Follow TV Tropes


Headscratchers / The Turing Test

Go To

  • The mechanism of the extremophile's DNA repair bugs me. ISA and TOM insist on quarantining the scientists citing unstoppable cancer cells and viruses that would be created if the extremophile were to be brought to Earth. This is, of course, a hyperbolic metaphor on the dangers of invasive species, but ignoring the authorial voice for a bit, how exactly is that supposed to work? Assume the extremophile enters symbiosis with a cancer patient, and starts repairing any DNA it finds, both cancerous and healthy. One effect is that it would prevent cancer cells from mutating further, perhaps allowing future medicine to targetedly destroy them faster—thus curing the patient, since their healthy cells will persist. Of course, if the medicine isn't fast enough, the immortal cancer cells will eventually kill the patient, but, as cynical as it sounds, it is safe to assume that most people in the future will not have cancers this bad, and they will be unaffected. Now viruses. Whether the extremophile will be able to do anything for them is up in the air, because they are not even living beings, and depending on how it goes about its symbiosis, it may not even register them as DNA carriers. It may very well, in fact, render actual living beings immune to some viruses by protecting their own cellular DNA from being modified by virus' RNA strands. With all said and done, the biggest effect the introduction of the extremophile would have is, most likely, the complete freeze of Earth's genetic pool. By constantly repairing DNA of everything, it would preclude any form of genetic mutation and thus, any form of biological evolution that does not rely on sexual reproduction. And even the latter may be rendered impossible if the extremophile sees gene recombination as something to be "repaired" (which may have been the cause of the death of Sarah's baby, I'm not sure).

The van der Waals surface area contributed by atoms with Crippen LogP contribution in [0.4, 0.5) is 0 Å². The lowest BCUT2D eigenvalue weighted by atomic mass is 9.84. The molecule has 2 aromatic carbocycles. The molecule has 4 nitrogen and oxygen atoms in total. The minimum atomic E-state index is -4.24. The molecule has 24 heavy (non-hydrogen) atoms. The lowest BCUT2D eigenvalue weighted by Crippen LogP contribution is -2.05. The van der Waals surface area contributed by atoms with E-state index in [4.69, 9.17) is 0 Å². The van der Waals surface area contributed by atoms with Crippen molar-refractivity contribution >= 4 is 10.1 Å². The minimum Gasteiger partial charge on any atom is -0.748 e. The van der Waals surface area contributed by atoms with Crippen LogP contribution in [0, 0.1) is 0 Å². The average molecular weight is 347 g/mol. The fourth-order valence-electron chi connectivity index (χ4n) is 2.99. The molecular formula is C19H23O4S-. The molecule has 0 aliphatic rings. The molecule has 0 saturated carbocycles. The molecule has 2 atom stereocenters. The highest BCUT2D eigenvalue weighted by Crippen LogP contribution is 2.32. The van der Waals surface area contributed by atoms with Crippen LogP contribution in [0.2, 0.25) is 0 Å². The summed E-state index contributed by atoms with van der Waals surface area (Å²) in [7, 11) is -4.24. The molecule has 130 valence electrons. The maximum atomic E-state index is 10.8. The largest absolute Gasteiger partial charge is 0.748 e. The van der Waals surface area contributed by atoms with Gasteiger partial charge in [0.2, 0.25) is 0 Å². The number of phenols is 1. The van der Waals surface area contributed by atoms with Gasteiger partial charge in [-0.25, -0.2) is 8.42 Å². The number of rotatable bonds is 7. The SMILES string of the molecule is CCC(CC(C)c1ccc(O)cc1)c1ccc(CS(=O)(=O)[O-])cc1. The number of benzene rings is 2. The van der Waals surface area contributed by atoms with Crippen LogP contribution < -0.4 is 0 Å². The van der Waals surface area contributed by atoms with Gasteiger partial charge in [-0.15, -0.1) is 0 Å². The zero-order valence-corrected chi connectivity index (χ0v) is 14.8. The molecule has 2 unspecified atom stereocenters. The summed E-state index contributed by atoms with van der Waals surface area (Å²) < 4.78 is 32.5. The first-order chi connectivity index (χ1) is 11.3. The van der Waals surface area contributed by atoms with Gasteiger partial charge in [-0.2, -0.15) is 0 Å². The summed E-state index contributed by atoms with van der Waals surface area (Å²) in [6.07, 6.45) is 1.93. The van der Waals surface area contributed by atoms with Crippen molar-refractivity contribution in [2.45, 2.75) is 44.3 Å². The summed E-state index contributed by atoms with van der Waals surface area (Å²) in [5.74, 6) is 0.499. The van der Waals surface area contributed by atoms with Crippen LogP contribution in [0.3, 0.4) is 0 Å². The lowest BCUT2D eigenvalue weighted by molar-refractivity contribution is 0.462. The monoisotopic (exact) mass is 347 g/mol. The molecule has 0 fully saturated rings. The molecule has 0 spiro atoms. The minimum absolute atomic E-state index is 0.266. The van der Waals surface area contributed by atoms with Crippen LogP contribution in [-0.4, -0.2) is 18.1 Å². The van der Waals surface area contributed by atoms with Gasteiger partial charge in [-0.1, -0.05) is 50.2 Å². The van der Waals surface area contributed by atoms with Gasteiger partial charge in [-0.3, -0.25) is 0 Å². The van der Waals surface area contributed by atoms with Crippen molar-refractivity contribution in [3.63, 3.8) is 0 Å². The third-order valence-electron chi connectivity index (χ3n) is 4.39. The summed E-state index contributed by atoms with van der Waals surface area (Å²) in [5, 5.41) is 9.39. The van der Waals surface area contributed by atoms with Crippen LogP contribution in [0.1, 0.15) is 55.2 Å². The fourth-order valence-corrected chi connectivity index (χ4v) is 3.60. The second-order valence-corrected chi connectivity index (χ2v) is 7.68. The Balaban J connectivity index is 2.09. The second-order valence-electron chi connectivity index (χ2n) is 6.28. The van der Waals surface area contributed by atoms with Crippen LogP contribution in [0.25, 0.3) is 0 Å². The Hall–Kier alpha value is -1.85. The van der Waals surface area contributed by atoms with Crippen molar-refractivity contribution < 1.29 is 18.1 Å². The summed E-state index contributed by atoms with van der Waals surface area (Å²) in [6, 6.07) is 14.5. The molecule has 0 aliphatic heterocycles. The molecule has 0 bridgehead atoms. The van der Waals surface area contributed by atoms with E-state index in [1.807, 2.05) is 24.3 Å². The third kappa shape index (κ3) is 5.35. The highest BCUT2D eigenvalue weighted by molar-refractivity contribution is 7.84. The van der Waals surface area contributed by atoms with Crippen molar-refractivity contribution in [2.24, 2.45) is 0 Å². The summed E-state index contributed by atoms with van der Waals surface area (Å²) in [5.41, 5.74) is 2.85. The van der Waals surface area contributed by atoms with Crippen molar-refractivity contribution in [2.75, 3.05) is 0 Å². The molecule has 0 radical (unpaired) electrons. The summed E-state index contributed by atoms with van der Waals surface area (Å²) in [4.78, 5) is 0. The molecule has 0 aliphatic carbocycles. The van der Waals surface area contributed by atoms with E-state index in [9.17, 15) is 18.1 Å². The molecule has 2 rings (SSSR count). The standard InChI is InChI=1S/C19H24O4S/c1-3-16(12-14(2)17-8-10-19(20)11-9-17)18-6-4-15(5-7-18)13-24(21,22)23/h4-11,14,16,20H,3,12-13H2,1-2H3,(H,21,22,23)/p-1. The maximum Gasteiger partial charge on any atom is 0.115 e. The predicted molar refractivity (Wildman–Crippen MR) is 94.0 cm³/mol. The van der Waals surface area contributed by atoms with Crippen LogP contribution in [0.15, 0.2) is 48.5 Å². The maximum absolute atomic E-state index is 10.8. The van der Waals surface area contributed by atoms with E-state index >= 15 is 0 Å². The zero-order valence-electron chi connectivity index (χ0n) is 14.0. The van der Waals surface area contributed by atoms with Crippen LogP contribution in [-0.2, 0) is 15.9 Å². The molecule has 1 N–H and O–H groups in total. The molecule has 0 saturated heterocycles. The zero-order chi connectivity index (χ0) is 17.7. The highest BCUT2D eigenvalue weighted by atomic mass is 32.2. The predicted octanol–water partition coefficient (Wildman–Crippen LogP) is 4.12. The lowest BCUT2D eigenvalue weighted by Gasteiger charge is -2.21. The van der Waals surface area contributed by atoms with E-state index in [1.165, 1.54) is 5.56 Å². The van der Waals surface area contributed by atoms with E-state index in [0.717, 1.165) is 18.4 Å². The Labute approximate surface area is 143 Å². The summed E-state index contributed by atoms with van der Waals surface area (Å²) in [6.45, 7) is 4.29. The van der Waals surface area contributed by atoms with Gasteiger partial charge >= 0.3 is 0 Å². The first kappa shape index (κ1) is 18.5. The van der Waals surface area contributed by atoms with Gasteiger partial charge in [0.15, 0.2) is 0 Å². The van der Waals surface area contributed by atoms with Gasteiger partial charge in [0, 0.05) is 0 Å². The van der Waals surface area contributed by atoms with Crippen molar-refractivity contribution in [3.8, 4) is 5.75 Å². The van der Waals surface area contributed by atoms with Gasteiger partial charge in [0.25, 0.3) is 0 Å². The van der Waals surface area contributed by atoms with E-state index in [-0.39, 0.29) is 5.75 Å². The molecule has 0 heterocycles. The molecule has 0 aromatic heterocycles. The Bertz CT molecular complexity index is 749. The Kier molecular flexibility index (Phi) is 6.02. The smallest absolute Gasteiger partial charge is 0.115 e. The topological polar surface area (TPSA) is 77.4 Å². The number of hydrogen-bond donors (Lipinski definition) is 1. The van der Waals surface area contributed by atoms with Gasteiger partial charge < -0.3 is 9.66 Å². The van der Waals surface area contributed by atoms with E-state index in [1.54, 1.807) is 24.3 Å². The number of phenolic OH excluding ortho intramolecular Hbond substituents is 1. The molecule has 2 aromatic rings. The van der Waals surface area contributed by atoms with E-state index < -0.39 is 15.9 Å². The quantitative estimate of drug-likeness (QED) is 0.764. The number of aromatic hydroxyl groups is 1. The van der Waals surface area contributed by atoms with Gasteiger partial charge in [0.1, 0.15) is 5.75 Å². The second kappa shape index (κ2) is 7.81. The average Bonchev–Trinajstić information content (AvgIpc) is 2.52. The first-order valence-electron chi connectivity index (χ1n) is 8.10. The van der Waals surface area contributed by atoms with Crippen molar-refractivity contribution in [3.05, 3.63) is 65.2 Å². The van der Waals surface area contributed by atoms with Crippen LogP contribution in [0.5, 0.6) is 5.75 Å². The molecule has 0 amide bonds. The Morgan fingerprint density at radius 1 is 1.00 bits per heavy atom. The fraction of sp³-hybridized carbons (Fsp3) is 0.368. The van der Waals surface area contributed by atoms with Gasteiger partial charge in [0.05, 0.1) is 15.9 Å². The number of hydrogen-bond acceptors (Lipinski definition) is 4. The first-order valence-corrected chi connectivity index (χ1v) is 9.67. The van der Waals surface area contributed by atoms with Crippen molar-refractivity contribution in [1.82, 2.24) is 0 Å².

• That's part of the point. A germ (since it's a symbiotic mix of a virus of something else) that just goes about repairing DNA is so extremely alien to everything we know about cellular biology that the long-term repercussions of infecting an entire biosphere with it can't possibly be predicted with any certainty, and after a bit of thought none of the universal biological immortality futures seem very good. Sexual reproduction is dead and evolution is over, so the only possible reproduction is by cloning or parthenogenesis. Social evolution is going to stop dead in its tracks because new ideas generally only overcome old ones when the people holding outdated ideas are demographically pushed out of power or just straight up die. The germ doesn't really cure death, it only cures aging, rendering everything biologically immortal, so there will still be attrition due to accidents, foul play, and people bored with life plugging themselves (and this is the best case scenario, assuming that the germ doesn't cure cancer). While the Take A Third Option Future may not be as bad as the TOM or the ISA think, it's still going to fundamentally change human civilization and quite probably doom it to a slow stagnation. Exposing the entire planet to it willy-nilly is really the height of recklessness. (For full disclosure, in my playthrough Sarah and Ava opened the door, but they never made it through it.)
  • So, if TOM is controlling Ava the whole time, then is he lying about how he doesn't have creativity, like putting the box through the window? If that was TOM's doing? ... Although, he could just be nudging Ava and watching her, instead of full control, for those initial parts?
    • It seems to be more nudging and heavily influencing. If he could control her completely, he would have been able to stop her from stepping into the Faraday cage.
      • If he could control her completely; at that point in the game, it's heavily implied that the ground crew were either blocking or overriding TOM's signal in the leadup to that room. As you get closer, your (and so TOM's) control goes from full complicance, to Ava drifting away in certain directions, looking towards screens by herself and refusing to go in certain doorways, to completely out of your control, all of which happens before going into the cage. So it's entirely consistent to suggest that TOM may have fully controlled Ava during puzzle one, but still have been unable to prevent her going into the cage.

How well does it match the trope?

Example of:


Media sources: